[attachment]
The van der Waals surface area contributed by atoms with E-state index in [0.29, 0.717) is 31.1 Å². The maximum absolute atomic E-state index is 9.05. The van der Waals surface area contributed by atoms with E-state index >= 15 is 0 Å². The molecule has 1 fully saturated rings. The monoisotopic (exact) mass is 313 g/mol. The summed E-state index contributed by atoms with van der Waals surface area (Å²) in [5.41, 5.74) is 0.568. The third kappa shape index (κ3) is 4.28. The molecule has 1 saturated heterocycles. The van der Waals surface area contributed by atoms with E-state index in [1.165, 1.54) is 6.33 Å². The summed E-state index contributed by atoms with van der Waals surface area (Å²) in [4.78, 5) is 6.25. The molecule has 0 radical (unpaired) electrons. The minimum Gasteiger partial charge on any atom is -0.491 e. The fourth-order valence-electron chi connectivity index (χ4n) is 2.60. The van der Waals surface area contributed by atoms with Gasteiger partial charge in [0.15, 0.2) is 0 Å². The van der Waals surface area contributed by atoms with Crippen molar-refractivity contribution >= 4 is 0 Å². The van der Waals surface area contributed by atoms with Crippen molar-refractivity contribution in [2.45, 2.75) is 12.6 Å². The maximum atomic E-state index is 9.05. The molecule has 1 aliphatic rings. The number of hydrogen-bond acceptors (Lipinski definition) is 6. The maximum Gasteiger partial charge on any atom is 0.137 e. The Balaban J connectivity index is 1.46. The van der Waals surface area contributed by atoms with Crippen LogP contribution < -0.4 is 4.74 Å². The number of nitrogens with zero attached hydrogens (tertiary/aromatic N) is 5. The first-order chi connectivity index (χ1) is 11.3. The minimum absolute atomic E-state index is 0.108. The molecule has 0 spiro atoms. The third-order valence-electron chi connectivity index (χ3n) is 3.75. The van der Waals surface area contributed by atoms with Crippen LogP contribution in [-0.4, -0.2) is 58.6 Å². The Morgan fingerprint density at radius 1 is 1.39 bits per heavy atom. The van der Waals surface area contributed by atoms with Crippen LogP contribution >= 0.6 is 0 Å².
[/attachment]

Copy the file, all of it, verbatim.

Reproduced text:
The van der Waals surface area contributed by atoms with E-state index in [0.29, 0.717) is 31.1 Å². The maximum absolute atomic E-state index is 9.05. The van der Waals surface area contributed by atoms with E-state index >= 15 is 0 Å². The molecule has 1 fully saturated rings. The monoisotopic (exact) mass is 313 g/mol. The summed E-state index contributed by atoms with van der Waals surface area (Å²) in [5.41, 5.74) is 0.568. The third kappa shape index (κ3) is 4.28. The molecule has 1 saturated heterocycles. The van der Waals surface area contributed by atoms with E-state index in [1.165, 1.54) is 6.33 Å². The summed E-state index contributed by atoms with van der Waals surface area (Å²) in [4.78, 5) is 6.25. The molecule has 0 radical (unpaired) electrons. The minimum Gasteiger partial charge on any atom is -0.491 e. The fourth-order valence-electron chi connectivity index (χ4n) is 2.60. The van der Waals surface area contributed by atoms with Gasteiger partial charge in [0.15, 0.2) is 0 Å². The van der Waals surface area contributed by atoms with Crippen molar-refractivity contribution >= 4 is 0 Å². The van der Waals surface area contributed by atoms with Crippen molar-refractivity contribution in [2.45, 2.75) is 12.6 Å². The maximum atomic E-state index is 9.05. The molecule has 1 aliphatic rings. The number of hydrogen-bond acceptors (Lipinski definition) is 6. The maximum Gasteiger partial charge on any atom is 0.137 e. The Balaban J connectivity index is 1.46. The van der Waals surface area contributed by atoms with Crippen LogP contribution < -0.4 is 4.74 Å². The number of nitrogens with zero attached hydrogens (tertiary/aromatic N) is 5. The first-order chi connectivity index (χ1) is 11.3. The minimum absolute atomic E-state index is 0.108. The molecule has 0 spiro atoms. The third-order valence-electron chi connectivity index (χ3n) is 3.75. The van der Waals surface area contributed by atoms with Crippen LogP contribution in [-0.4, -0.2) is 58.6 Å². The Morgan fingerprint density at radius 1 is 1.39 bits per heavy atom. The van der Waals surface area contributed by atoms with Crippen LogP contribution >= 0.6 is 0 Å².